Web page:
Variety Calls Anya Taylor-Joy The ‘First Woman Of Color’ To Win That Golden Globe Since Queen Latifah

Um, WHAT? This story is a real lesson in fact-checking and using common sense.

Following Anya Taylor-Joy’s win for limited series/TV movie actress at the Golden Globes Sunday night, Variety was quick to post an article about the exciting moment, but readers noticed a shocking mention in the write-up. One Twitter user shared a screen grab (below), captioning the stunned post, “wait.”

In the pic, the Emma. star is described as, “the first woman of color to win this category since Queen Latifah in 2008 and only the fifth woman of color to win overall since 1982.” But as The Queen’s Gambit viewers — and, frankly, anyone with eyeballs — can clearly tell, the actress is certainly not a person of color, nor has she ever claimed to be!

The user joked of the list of iconic winners: “yes, this makes sense.” / (c) Variety/Twitter

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The confusion likely comes from the fact that Anya is Latina given that she was raised in Argentina until she was about eight. Her first language was even Spanish. Born in Miami, Florida, the 24-year-old holds British, American, and Argentine citizenship. But, despite this global upbringing, it’s worth mentioning that her parents, Jennifer Marina Joy and Dennis Alan Taylor, aren’t people of color either! According to Wikipedia her mother is “of English and Spanish descent” despite being raised in Zambia, and her father is “an Argentine of Scottish heritage.”

It makes for a fascinating history which has exposed the actress to various cultures and languages her whole life, but does not a person of color make.

The initial tweeter continued, noting:

“In case this does numbers just want to stress this I don’t think this is ATJ’s fault lol”

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He highlighted a second portion of the article which included the award winner very clearly describing reasons why she hesitates to identify as a Latin person in Hollywood, saying:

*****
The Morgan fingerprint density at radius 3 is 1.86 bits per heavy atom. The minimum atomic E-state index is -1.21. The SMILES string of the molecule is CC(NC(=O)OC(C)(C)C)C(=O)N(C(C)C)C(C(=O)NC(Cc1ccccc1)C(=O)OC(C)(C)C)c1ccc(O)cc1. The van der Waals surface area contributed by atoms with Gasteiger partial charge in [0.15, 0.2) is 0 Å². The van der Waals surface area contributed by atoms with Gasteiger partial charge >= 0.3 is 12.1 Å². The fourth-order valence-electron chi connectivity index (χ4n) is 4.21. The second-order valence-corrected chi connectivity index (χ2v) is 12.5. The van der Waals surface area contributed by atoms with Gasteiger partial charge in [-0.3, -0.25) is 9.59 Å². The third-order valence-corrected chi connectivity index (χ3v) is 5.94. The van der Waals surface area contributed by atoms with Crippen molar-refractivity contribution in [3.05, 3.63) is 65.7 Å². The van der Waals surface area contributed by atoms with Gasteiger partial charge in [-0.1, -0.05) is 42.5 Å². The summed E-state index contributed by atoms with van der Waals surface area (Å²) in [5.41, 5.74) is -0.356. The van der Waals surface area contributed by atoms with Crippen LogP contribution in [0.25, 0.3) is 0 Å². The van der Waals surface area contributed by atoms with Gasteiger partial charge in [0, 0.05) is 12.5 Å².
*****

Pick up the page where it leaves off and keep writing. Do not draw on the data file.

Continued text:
“Taylor-Joy identifies as Latina, but says she’s ‘very wary’ of auditioning for Latina roles. ‘I’m aware of the fact I don’t look like a typical Latin person, and that’s not fair,’ she says. ‘I don’t want to be someone that you can just snub in for that role when I’m really white and blonde.’”

Very well put! So, why did Variety decide to call her a person of color then??

Likely noticing the backlash, the outlet quickly changed the description to “first Latina to win in this category” and included that Anya “identifies as a white Latina.” A step in the right direction, but this mixup does warrant a discussion over the proper use of “person of color,” given the term (and acronym “POC”) has taken off among activists and social media influencers alike in an attempt to be politically correct. While we’re all here for calling out any and all historic wins for marginalized communities (because they soooo deserve recognition and representation within the entertainment industry, especially from the Hollywood Foreign Press right now), just like ATJ noted herself, it’s harmful to whitewash the victory of many other actual women of color.

Reactions, Perezcious readers??

[Image via Apega/WENN & Netflix/YouTube & Variety/Twitter]

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